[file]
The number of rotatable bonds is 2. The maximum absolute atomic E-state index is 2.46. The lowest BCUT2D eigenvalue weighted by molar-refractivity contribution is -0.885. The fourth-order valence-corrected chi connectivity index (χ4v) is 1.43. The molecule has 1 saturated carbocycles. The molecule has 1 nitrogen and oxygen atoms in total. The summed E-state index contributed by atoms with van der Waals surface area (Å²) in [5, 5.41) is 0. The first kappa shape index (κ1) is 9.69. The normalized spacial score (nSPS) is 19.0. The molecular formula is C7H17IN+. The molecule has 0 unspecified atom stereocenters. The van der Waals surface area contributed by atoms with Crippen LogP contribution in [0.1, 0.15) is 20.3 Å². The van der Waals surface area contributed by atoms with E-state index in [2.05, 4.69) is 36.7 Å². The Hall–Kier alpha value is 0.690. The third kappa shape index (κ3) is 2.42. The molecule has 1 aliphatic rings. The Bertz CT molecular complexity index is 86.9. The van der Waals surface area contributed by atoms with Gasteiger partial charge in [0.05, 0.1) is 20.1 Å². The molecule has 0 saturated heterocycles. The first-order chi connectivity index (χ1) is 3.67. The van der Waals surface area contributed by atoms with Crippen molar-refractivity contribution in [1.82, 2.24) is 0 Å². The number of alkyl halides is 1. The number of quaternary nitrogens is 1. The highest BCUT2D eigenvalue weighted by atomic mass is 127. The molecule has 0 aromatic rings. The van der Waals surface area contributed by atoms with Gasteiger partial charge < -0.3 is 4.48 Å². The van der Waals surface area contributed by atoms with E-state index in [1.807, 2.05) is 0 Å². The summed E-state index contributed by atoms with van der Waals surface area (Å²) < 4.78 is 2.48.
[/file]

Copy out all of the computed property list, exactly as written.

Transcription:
The number of rotatable bonds is 2. The maximum absolute atomic E-state index is 2.46. The lowest BCUT2D eigenvalue weighted by molar-refractivity contribution is -0.885. The fourth-order valence-corrected chi connectivity index (χ4v) is 1.43. The molecule has 1 saturated carbocycles. The molecule has 1 nitrogen and oxygen atoms in total. The summed E-state index contributed by atoms with van der Waals surface area (Å²) in [5, 5.41) is 0. The first kappa shape index (κ1) is 9.69. The normalized spacial score (nSPS) is 19.0. The molecular formula is C7H17IN+. The molecule has 0 unspecified atom stereocenters. The van der Waals surface area contributed by atoms with Crippen LogP contribution in [0.1, 0.15) is 20.3 Å². The van der Waals surface area contributed by atoms with E-state index in [2.05, 4.69) is 36.7 Å². The Hall–Kier alpha value is 0.690. The third kappa shape index (κ3) is 2.42. The molecule has 1 aliphatic rings. The Bertz CT molecular complexity index is 86.9. The van der Waals surface area contributed by atoms with Gasteiger partial charge in [0.05, 0.1) is 20.1 Å². The molecule has 0 saturated heterocycles. The first-order chi connectivity index (χ1) is 3.67. The van der Waals surface area contributed by atoms with Crippen molar-refractivity contribution in [1.82, 2.24) is 0 Å². The number of alkyl halides is 1. The number of quaternary nitrogens is 1. The highest BCUT2D eigenvalue weighted by atomic mass is 127. The molecule has 0 aromatic rings. The van der Waals surface area contributed by atoms with Gasteiger partial charge < -0.3 is 4.48 Å². The van der Waals surface area contributed by atoms with E-state index in [1.807, 2.05) is 0 Å². The summed E-state index contributed by atoms with van der Waals surface area (Å²) < 4.78 is 2.48.